Atlantic Puffin #20-0039

Admitted
January 19, 2020
Rescue Location
Hatteras Island, North Carolina
Status
Former Patient
Patient photo

Last Updated

On Sunday, January 19, an Atlantic Puffin was admitted to the Wildlife Center – a very unusual species for the Center. Sadly, the bird had several health issues and died overnight. This was still a notable patient and interesting learning opportunity for the staff and students at the Center.

The young puffin was found on January 3 in a wooded area on Hatteras Island, North Carolina and was taken to a permitted wildlife rehabilitator. The puffin was underweight and the rehabilitator found a laceration on the side of the bird’s head. The webbing on both of its feet was also significantly split, though already healing. The rehabilitator reached out to the U.S. Fish & Wildlife Service to discuss the bird’s case, and to brainstorm on the potential for transferring to a rehabilitation facility with more puffin experience. Several waterbird experts from both the East and West Coasts discussed the prognosis of the bird, based on natural history and current medical issues. Those involved were particularly concerned about the split webbing on the bird’s feet, which could have affected hunting, swimming, diving, and climbing. For immediate treatment and assessment, the bird was transferred to the Wildlife Center.

Atlantic Puffins live and nest in the North Atlantic, and can be found in Canada and Maine during the breeding season. Outside of breeding season, the birds typically remain far from the shore, and may even stay out in the mid-ocean. These birds forage while swimming underwater and eat a variety of fish and crustaceans.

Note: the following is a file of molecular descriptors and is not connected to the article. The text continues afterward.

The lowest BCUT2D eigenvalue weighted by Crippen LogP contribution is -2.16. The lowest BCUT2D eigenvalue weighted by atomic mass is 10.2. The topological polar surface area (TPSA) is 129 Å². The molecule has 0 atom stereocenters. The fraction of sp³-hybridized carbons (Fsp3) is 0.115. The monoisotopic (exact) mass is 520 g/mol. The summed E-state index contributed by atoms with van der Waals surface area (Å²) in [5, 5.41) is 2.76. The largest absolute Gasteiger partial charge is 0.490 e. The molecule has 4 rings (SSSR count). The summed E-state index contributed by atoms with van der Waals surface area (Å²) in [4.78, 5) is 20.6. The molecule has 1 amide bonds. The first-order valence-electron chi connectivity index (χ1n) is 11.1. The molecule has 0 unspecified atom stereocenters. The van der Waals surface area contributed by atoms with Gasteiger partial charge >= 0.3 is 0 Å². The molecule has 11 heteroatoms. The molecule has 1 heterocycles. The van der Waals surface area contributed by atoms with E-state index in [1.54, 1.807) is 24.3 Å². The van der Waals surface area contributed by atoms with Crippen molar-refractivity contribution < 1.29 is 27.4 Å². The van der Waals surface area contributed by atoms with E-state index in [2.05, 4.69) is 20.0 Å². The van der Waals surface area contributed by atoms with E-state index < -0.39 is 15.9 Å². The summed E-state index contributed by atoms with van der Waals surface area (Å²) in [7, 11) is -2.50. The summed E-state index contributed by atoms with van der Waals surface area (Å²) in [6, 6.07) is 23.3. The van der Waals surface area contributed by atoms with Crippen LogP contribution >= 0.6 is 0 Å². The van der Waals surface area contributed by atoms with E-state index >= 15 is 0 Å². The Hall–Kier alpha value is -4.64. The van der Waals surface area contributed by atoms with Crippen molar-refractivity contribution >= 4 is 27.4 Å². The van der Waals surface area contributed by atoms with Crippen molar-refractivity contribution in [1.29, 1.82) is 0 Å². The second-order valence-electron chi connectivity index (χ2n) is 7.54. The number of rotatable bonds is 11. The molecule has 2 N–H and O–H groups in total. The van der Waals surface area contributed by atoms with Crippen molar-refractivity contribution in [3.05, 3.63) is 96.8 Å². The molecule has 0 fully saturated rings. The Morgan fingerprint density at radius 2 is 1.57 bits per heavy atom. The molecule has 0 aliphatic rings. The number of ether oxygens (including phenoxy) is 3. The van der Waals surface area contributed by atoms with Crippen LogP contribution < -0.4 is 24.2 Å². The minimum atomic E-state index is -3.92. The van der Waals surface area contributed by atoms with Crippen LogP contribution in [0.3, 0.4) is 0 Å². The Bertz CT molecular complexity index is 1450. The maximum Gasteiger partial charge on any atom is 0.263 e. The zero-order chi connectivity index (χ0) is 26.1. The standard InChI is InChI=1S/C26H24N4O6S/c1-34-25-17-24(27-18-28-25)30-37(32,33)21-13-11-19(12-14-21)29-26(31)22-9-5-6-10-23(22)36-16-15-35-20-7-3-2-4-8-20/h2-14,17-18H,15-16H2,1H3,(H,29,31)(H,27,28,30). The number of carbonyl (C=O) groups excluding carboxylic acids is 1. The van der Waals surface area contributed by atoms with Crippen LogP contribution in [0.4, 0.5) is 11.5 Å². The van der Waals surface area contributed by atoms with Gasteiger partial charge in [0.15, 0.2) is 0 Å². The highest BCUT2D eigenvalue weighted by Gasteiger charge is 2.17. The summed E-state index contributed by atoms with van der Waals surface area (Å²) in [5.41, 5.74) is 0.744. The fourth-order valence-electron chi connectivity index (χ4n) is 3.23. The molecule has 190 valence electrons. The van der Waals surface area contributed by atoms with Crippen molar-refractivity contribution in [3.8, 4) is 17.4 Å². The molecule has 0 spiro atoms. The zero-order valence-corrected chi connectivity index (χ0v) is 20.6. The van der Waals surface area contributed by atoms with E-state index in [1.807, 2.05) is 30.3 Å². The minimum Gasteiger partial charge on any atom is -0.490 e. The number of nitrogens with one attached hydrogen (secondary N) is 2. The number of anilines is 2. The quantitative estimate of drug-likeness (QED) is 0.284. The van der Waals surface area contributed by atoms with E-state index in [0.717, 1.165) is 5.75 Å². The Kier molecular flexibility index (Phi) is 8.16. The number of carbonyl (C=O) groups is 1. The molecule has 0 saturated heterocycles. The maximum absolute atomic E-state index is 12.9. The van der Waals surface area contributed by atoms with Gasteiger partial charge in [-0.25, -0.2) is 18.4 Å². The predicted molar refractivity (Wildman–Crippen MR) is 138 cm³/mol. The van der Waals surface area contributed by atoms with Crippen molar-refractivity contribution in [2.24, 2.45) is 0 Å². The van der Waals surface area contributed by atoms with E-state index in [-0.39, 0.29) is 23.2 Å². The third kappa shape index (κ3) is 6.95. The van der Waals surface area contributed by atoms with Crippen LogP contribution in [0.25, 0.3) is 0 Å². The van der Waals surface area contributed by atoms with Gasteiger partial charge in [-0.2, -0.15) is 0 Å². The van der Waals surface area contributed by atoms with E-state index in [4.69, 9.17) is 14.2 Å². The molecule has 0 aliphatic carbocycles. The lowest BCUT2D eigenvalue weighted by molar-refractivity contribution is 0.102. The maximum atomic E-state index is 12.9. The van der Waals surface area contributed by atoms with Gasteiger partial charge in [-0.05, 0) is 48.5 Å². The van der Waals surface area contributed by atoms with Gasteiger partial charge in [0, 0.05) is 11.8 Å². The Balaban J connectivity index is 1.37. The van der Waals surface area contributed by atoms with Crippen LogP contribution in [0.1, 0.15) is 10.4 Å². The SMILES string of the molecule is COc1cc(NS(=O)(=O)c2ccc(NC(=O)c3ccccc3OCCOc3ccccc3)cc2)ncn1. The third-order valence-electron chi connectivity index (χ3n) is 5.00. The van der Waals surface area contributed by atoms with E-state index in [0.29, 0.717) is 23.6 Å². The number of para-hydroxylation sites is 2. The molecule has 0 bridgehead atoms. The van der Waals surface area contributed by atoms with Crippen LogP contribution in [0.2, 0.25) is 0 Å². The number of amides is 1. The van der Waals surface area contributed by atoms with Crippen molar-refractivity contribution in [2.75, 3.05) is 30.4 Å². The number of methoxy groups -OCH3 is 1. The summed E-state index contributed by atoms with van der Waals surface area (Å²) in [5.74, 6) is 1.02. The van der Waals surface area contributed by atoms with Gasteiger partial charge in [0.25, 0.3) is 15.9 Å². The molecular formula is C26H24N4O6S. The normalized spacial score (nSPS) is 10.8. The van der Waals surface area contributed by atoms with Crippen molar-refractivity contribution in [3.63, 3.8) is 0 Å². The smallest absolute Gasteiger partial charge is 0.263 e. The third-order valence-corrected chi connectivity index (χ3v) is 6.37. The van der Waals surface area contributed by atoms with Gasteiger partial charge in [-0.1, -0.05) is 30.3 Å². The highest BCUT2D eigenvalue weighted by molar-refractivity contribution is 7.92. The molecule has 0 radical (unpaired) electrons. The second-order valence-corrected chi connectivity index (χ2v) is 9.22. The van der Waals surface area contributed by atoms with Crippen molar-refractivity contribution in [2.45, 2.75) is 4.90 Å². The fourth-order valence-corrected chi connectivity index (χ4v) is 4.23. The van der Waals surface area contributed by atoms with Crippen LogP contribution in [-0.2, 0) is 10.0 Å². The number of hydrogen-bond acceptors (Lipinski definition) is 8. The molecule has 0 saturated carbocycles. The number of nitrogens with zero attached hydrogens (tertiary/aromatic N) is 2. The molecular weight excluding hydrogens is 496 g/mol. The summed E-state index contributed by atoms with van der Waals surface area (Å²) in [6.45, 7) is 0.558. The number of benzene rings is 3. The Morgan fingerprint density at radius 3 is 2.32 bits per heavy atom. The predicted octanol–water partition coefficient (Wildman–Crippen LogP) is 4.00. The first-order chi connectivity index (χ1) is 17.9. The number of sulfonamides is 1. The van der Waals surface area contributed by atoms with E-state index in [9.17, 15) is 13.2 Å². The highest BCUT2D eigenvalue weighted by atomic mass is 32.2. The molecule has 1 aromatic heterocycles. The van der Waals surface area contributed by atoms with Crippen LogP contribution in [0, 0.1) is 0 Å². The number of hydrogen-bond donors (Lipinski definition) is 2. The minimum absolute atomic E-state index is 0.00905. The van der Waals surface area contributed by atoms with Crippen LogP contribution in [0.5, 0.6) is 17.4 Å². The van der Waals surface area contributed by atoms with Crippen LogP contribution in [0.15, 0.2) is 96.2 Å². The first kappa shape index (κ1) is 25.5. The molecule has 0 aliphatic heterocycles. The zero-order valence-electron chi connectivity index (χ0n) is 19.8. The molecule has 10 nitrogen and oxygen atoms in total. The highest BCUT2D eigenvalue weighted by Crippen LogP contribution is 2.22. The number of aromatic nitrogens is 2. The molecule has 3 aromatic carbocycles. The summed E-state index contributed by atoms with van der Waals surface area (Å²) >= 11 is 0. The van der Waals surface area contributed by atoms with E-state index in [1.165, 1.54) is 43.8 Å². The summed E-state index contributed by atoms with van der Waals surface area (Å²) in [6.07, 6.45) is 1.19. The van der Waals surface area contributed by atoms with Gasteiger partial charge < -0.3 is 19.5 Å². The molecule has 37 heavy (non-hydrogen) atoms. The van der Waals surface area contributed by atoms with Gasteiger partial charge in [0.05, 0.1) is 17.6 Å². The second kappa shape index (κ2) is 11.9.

Dr. Claire, the Center’s veterinary intern, found that the puffin’s head wound was healing well, though the bird was still underweight. She also noted some clicking sounds when listening to the bird’s lungs; radiographs suggested that the bird’s lung fields did appear to be compromised. This species is at high risk for aspergillosis, a fungal infection that causes respiratory disease. Wildlife rehabilitation intern Kylee tested the puffin’s waterproofing and found that within a couple of minutes, the bird’s feathers became wet and soaked through. Kylee tease-fed the puffin, and noted that the bird was fairly uncoordinated when attempting to eat the fish.

Unfortunately, it’s likely that the thin body condition and suspected aspergillosis infection had severely compromised the bird, and the puffin died overnight.